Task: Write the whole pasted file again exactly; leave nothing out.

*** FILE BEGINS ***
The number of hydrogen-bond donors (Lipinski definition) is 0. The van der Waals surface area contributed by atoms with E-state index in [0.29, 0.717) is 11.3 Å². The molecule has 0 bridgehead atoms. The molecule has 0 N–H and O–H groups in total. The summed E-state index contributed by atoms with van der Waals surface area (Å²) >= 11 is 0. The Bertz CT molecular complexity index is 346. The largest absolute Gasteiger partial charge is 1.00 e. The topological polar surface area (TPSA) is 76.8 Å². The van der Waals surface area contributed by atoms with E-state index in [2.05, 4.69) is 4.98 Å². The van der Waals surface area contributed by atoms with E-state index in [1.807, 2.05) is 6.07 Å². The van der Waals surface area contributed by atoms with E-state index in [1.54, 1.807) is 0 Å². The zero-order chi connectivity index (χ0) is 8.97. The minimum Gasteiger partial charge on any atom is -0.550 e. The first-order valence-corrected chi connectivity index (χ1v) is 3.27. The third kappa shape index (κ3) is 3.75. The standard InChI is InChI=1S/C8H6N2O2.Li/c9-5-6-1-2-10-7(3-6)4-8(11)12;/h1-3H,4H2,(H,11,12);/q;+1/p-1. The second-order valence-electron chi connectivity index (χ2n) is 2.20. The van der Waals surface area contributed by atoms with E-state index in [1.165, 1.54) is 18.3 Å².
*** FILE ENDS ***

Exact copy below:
The number of hydrogen-bond donors (Lipinski definition) is 0. The van der Waals surface area contributed by atoms with E-state index in [0.29, 0.717) is 11.3 Å². The molecule has 0 bridgehead atoms. The molecule has 0 N–H and O–H groups in total. The summed E-state index contributed by atoms with van der Waals surface area (Å²) >= 11 is 0. The Bertz CT molecular complexity index is 346. The largest absolute Gasteiger partial charge is 1.00 e. The topological polar surface area (TPSA) is 76.8 Å². The van der Waals surface area contributed by atoms with E-state index in [2.05, 4.69) is 4.98 Å². The van der Waals surface area contributed by atoms with E-state index in [1.807, 2.05) is 6.07 Å². The van der Waals surface area contributed by atoms with E-state index in [1.54, 1.807) is 0 Å². The zero-order chi connectivity index (χ0) is 8.97. The minimum Gasteiger partial charge on any atom is -0.550 e. The first-order valence-corrected chi connectivity index (χ1v) is 3.27. The third kappa shape index (κ3) is 3.75. The standard InChI is InChI=1S/C8H6N2O2.Li/c9-5-6-1-2-10-7(3-6)4-8(11)12;/h1-3H,4H2,(H,11,12);/q;+1/p-1. The second-order valence-electron chi connectivity index (χ2n) is 2.20. The van der Waals surface area contributed by atoms with E-state index in [1.165, 1.54) is 18.3 Å².